Beverly always liked to get in the restaurant during the blue hour. The place was silent like church, with only the hum of the walk-ins to punctuate the quiet. When she breezed in, past the porter waiting for the early deliveries, the energy of the place was like walking into the ocean. It enveloped her. For a precious few minutes, there was nothing. No noise except what she made. Starting from scratch, for real.
She flipped lights on, the fluorescents joining the walk-in hum, a little higher pitched. Coffee. The pulse and whine of the Burr grinder, then filling the basket and flicking the machine to on. She moved to the basket of chalk by the chalkboard and wrote ideas for the day's specials, her finger tapping against her pale lips. Early mornings were times for starting braises, dough, stock. She poured herself a cup of coffee and lifted it to her mouth.
All of this done in the perfect quiet, so silent she can hear the whoosh of the gas range as she flares it to life. This one hour is all breath and beat (rhythmic onion chops), scattered sleepy thoughts that don't need to go anywhere, that have no set destination. Sometimes she would steal a spoonful of yogurt or a handful of fruit and pop up onto a silver prep table, chewing slowly, almost meditative.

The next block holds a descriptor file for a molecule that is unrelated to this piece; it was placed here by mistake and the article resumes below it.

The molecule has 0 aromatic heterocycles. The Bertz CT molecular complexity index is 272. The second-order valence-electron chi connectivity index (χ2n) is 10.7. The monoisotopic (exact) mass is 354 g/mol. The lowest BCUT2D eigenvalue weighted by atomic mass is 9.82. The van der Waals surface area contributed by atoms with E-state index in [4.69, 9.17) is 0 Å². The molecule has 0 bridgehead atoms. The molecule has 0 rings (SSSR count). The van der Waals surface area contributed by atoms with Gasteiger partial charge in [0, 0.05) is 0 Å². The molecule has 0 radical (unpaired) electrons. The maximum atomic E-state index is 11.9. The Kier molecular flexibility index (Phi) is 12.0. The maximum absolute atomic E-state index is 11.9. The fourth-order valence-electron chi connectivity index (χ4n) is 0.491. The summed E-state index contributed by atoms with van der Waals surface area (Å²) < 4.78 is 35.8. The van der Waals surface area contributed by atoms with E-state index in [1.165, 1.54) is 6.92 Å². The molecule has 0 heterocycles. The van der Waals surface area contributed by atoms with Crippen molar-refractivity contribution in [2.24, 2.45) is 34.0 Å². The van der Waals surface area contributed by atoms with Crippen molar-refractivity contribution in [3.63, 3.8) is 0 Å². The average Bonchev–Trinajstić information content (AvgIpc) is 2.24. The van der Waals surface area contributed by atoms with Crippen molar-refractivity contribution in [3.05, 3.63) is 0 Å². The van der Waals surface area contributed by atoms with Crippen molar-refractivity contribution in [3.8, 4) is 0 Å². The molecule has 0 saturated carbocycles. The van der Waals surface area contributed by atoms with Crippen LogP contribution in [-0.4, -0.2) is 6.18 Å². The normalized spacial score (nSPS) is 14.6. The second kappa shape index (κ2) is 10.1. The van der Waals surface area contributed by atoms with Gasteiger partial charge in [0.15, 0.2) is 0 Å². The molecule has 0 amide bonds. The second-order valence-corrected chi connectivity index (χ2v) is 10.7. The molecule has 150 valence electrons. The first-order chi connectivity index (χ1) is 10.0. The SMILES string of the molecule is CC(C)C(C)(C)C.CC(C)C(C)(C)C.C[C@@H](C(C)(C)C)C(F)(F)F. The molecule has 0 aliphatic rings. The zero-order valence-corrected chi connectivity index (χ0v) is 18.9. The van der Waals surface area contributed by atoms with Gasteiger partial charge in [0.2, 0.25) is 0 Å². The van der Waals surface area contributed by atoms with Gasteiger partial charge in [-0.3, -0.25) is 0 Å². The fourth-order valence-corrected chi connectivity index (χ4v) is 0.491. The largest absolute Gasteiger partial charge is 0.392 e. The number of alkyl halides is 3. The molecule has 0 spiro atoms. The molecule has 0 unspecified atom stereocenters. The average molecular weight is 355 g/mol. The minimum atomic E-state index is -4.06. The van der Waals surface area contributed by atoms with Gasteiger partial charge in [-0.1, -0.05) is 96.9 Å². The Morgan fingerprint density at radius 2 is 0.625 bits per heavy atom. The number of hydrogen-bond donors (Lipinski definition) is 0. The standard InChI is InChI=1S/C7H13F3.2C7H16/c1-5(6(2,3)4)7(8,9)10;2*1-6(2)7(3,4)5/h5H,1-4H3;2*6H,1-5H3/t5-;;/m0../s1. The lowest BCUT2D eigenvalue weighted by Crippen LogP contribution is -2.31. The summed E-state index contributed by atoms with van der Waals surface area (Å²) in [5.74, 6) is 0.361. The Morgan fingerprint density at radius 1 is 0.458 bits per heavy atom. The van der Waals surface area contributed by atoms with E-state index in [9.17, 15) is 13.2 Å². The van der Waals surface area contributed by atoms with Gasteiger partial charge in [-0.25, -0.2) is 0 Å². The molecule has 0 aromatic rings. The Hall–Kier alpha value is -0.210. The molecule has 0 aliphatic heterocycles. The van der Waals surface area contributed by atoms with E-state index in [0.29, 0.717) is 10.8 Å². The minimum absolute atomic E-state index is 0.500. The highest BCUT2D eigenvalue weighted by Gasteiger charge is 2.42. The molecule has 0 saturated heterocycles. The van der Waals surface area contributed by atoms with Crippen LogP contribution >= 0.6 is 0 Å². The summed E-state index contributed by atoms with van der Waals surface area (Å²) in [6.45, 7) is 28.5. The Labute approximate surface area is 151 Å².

And she had the feeling that someone soon would be paying her a visit. It's a Saturday and the air just had that quality to it, like if you reached out with a feather and pushed, you'd get a completely new day. She took her coffee out to the darkened dining room. Her visitor didn't need lights to see. She sat down in a booth and waited, her only movement the sound of a chewed ragged fingernail tapping against her watch. It was time.